The climate conundrum - why aren't global temperatures higher?

News that carbon dioxide levels have reached 400 parts per million – a level widely thought by scientists not seen for at least 3 million years – caught the headlines last month.


It comes at a time when global temperatures have remained largely flat since the late 1990s, despite climate forecasts of a rise of 0.2C per decade.


Through the 1980s and 1990s, as carbon dioxide levels rose, so did global temperatures, until a peak in 1998.


Since then it’s become increasingly clear that the science is not as straightforward as it seemed, and after 15 years of flat-lining temperatures, scientists are trying to work out what has caused this apparent halt in global warming.  


One of the criticisms of mainstream climate scientists, by sceptics, is that they have been very slow in acknowledging this obvious levelling-off in global temperatures.


So why have we seen very little warming in recent years? Is the science in which global warming projections are based flawed?


Calculations based on simple physics show that if levels of carbon dioxide double, the earth’s temperature should rise by approximately 1C.


Mainstream climate scientists believe that this initial rise will then lead to further global warming due to feedback mechanisms.


For example, melting ice and permafrost could potentially release billions of cubic feet of natural methane gas, which is around 20 times more powerful a greenhouse gas than carbon dioxide.


Levels of water vapour in the atmosphere are likely to increase, itself a much more powerful greenhouse gas than carbon dioxide.


Some climate sceptics argue that a warmer earth with more water vapour in its atmosphere will lead to a cloudier planet; more cloud cover will act to cool the planet by reflecting some of the suns warmth back onto Space; the earth is in equilibrium with itself, and will adjust itself accordingly, according to this theory.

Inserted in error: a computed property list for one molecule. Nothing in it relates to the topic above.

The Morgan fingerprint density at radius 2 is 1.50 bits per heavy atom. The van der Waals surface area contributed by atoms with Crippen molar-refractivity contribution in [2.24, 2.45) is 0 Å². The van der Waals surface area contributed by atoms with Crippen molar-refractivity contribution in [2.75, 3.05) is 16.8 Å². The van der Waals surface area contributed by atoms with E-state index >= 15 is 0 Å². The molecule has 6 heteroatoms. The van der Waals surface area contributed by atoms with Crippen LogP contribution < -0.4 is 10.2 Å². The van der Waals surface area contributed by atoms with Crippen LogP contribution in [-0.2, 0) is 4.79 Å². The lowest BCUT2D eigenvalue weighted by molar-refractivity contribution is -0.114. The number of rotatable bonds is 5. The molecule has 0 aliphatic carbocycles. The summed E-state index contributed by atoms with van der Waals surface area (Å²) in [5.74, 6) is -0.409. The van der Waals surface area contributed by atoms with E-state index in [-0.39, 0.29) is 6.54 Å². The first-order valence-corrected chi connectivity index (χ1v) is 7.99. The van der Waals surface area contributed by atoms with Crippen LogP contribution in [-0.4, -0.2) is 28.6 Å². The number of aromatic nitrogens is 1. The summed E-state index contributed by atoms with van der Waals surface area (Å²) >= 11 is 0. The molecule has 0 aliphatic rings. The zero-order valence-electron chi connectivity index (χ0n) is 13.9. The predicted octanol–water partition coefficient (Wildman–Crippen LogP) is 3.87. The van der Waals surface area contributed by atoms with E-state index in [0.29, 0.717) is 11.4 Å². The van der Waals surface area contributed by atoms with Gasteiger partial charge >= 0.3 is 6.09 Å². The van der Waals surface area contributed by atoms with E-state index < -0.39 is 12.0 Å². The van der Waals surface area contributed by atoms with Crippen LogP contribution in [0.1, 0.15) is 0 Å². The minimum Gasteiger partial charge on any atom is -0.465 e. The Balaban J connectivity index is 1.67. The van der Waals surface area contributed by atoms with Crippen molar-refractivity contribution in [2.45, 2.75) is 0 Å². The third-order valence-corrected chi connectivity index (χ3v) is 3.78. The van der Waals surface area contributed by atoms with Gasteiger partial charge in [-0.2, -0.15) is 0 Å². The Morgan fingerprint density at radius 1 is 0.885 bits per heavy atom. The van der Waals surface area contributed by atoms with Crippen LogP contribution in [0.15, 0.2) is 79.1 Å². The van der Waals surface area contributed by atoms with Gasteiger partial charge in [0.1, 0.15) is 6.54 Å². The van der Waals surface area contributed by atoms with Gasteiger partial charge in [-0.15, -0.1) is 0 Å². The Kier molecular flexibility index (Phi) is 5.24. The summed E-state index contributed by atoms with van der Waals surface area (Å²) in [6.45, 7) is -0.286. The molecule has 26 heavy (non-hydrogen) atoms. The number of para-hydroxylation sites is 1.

Climate sceptics, though, have yet to come forward with a plausible reason as to why carbon dioxide wouldn’t increase the earth’s temperature; in other words, why in this instance would basic physical laws not apply?


But assuming that the science is sound, an explanation is still required as to why the rise in global temperatures has ground to a halt and why it wasn’t forecast.


Because according to data used by Climate lab book in association with the National Centre for Atmospheric Science (based at Leeds University) ‘global temperatures are tracking at the bottom of the range in which 90 per cent of the model simulations lie’.


Put simply, the vast majority of climate models predicted that global temperatures would be higher than they are today.


So why are global temperatures not higher?


One explanation put forward lies in the oceans, which cover 70% of the earth’s surface.


The top two and a half metres of the ocean can hold as much heat as the atmosphere. So could the missing global warmth be here?


Some scientists believe it's buried deep in the oceans, but if this is the case, measuring it is a real problem.


Some recent research has suggested that the earth may not be quite as sensitive to increased levels of carbon dioxide as scientists previously thought.


 But whatever the explanation as to where the ‘missing heat’ is, and whatever the actual level of warming turns about to be, with carbon dioxide levels continuing to rise year on year, altering the chemical composition of the atmosphere, most scientists believe that further global warming is only a matter of time, but by how much and how fast is the real conundrum.


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